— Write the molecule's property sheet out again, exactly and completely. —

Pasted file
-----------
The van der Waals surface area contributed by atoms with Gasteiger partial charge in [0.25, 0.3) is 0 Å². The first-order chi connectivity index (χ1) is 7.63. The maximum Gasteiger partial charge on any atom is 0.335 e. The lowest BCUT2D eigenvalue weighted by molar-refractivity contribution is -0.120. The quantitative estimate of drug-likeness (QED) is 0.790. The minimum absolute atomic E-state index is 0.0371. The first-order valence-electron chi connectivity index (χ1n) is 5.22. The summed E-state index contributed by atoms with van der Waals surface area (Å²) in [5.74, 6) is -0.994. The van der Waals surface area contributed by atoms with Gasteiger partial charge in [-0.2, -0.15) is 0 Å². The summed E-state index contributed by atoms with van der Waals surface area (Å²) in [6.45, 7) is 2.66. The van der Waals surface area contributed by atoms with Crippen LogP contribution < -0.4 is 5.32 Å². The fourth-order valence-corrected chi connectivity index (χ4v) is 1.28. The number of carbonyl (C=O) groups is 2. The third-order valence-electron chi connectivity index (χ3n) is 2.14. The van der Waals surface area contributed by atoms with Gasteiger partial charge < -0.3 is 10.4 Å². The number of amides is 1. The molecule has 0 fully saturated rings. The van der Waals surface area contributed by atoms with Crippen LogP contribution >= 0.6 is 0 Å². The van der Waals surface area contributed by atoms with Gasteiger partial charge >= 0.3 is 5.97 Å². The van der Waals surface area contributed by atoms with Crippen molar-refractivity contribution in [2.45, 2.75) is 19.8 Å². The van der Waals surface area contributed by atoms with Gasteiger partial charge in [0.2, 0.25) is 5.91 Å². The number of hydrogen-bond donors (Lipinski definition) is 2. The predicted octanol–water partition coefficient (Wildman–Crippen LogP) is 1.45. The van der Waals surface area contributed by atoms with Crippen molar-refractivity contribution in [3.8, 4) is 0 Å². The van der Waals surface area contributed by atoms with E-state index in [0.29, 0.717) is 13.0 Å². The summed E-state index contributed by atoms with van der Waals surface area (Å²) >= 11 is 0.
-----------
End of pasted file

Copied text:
The van der Waals surface area contributed by atoms with Gasteiger partial charge in [0.25, 0.3) is 0 Å². The first-order chi connectivity index (χ1) is 7.63. The maximum Gasteiger partial charge on any atom is 0.335 e. The lowest BCUT2D eigenvalue weighted by molar-refractivity contribution is -0.120. The quantitative estimate of drug-likeness (QED) is 0.790. The minimum absolute atomic E-state index is 0.0371. The first-order valence-electron chi connectivity index (χ1n) is 5.22. The summed E-state index contributed by atoms with van der Waals surface area (Å²) in [5.74, 6) is -0.994. The van der Waals surface area contributed by atoms with Gasteiger partial charge in [-0.2, -0.15) is 0 Å². The summed E-state index contributed by atoms with van der Waals surface area (Å²) in [6.45, 7) is 2.66. The van der Waals surface area contributed by atoms with Crippen LogP contribution < -0.4 is 5.32 Å². The fourth-order valence-corrected chi connectivity index (χ4v) is 1.28. The number of carbonyl (C=O) groups is 2. The third-order valence-electron chi connectivity index (χ3n) is 2.14. The van der Waals surface area contributed by atoms with Gasteiger partial charge < -0.3 is 10.4 Å². The number of amides is 1. The molecule has 0 fully saturated rings. The van der Waals surface area contributed by atoms with Crippen LogP contribution >= 0.6 is 0 Å². The van der Waals surface area contributed by atoms with Gasteiger partial charge >= 0.3 is 5.97 Å². The van der Waals surface area contributed by atoms with Crippen molar-refractivity contribution in [2.45, 2.75) is 19.8 Å². The van der Waals surface area contributed by atoms with Gasteiger partial charge in [0.2, 0.25) is 5.91 Å². The number of hydrogen-bond donors (Lipinski definition) is 2. The predicted octanol–water partition coefficient (Wildman–Crippen LogP) is 1.45. The van der Waals surface area contributed by atoms with Crippen molar-refractivity contribution in [3.8, 4) is 0 Å². The van der Waals surface area contributed by atoms with E-state index in [0.29, 0.717) is 13.0 Å². The summed E-state index contributed by atoms with van der Waals surface area (Å²) >= 11 is 0.